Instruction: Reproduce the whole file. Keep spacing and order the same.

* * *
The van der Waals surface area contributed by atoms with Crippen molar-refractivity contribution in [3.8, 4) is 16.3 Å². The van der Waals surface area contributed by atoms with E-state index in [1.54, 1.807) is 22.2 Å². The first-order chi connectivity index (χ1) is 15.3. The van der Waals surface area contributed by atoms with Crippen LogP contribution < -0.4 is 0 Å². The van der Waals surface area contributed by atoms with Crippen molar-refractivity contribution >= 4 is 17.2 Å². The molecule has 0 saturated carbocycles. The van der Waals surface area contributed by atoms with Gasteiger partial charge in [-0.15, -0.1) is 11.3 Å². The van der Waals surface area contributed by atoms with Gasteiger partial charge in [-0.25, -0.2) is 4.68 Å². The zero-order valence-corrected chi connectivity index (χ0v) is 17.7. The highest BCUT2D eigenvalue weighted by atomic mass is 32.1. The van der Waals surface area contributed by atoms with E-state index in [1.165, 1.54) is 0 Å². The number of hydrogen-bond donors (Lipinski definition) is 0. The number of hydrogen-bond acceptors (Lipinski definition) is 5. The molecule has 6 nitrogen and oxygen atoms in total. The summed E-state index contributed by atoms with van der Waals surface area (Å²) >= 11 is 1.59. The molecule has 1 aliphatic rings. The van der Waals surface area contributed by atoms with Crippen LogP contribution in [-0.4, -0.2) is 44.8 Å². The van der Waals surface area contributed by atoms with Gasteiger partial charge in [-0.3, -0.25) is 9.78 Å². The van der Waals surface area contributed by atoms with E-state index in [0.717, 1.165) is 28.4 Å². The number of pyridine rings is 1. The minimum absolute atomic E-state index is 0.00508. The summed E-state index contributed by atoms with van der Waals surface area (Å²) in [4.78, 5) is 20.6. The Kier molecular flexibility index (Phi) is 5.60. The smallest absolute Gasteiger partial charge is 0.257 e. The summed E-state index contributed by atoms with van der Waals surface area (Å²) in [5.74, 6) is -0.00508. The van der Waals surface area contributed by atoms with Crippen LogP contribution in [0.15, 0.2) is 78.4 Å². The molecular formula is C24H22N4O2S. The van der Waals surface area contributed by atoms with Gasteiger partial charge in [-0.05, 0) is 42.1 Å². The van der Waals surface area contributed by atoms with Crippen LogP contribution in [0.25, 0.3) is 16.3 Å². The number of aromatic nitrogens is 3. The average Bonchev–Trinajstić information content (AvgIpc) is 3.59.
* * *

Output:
The van der Waals surface area contributed by atoms with Crippen molar-refractivity contribution in [3.8, 4) is 16.3 Å². The van der Waals surface area contributed by atoms with E-state index in [1.54, 1.807) is 22.2 Å². The first-order chi connectivity index (χ1) is 15.3. The van der Waals surface area contributed by atoms with Crippen LogP contribution < -0.4 is 0 Å². The van der Waals surface area contributed by atoms with Crippen molar-refractivity contribution >= 4 is 17.2 Å². The molecule has 0 saturated carbocycles. The van der Waals surface area contributed by atoms with Gasteiger partial charge in [-0.15, -0.1) is 11.3 Å². The van der Waals surface area contributed by atoms with Gasteiger partial charge in [-0.25, -0.2) is 4.68 Å². The zero-order valence-corrected chi connectivity index (χ0v) is 17.7. The highest BCUT2D eigenvalue weighted by atomic mass is 32.1. The van der Waals surface area contributed by atoms with E-state index in [1.165, 1.54) is 0 Å². The number of hydrogen-bond donors (Lipinski definition) is 0. The number of hydrogen-bond acceptors (Lipinski definition) is 5. The molecule has 6 nitrogen and oxygen atoms in total. The summed E-state index contributed by atoms with van der Waals surface area (Å²) >= 11 is 1.59. The molecule has 1 aliphatic rings. The van der Waals surface area contributed by atoms with Crippen LogP contribution in [-0.4, -0.2) is 44.8 Å². The van der Waals surface area contributed by atoms with Gasteiger partial charge in [-0.3, -0.25) is 9.78 Å². The van der Waals surface area contributed by atoms with E-state index in [0.717, 1.165) is 28.4 Å². The number of pyridine rings is 1. The minimum absolute atomic E-state index is 0.00508. The summed E-state index contributed by atoms with van der Waals surface area (Å²) in [4.78, 5) is 20.6. The Kier molecular flexibility index (Phi) is 5.60. The smallest absolute Gasteiger partial charge is 0.257 e. The summed E-state index contributed by atoms with van der Waals surface area (Å²) in [5.74, 6) is -0.00508. The van der Waals surface area contributed by atoms with Crippen LogP contribution in [0.15, 0.2) is 78.4 Å². The molecular formula is C24H22N4O2S. The van der Waals surface area contributed by atoms with Gasteiger partial charge in [-0.05, 0) is 42.1 Å². The van der Waals surface area contributed by atoms with Crippen LogP contribution in [0.25, 0.3) is 16.3 Å². The number of aromatic nitrogens is 3. The average Bonchev–Trinajstić information content (AvgIpc) is 3.59.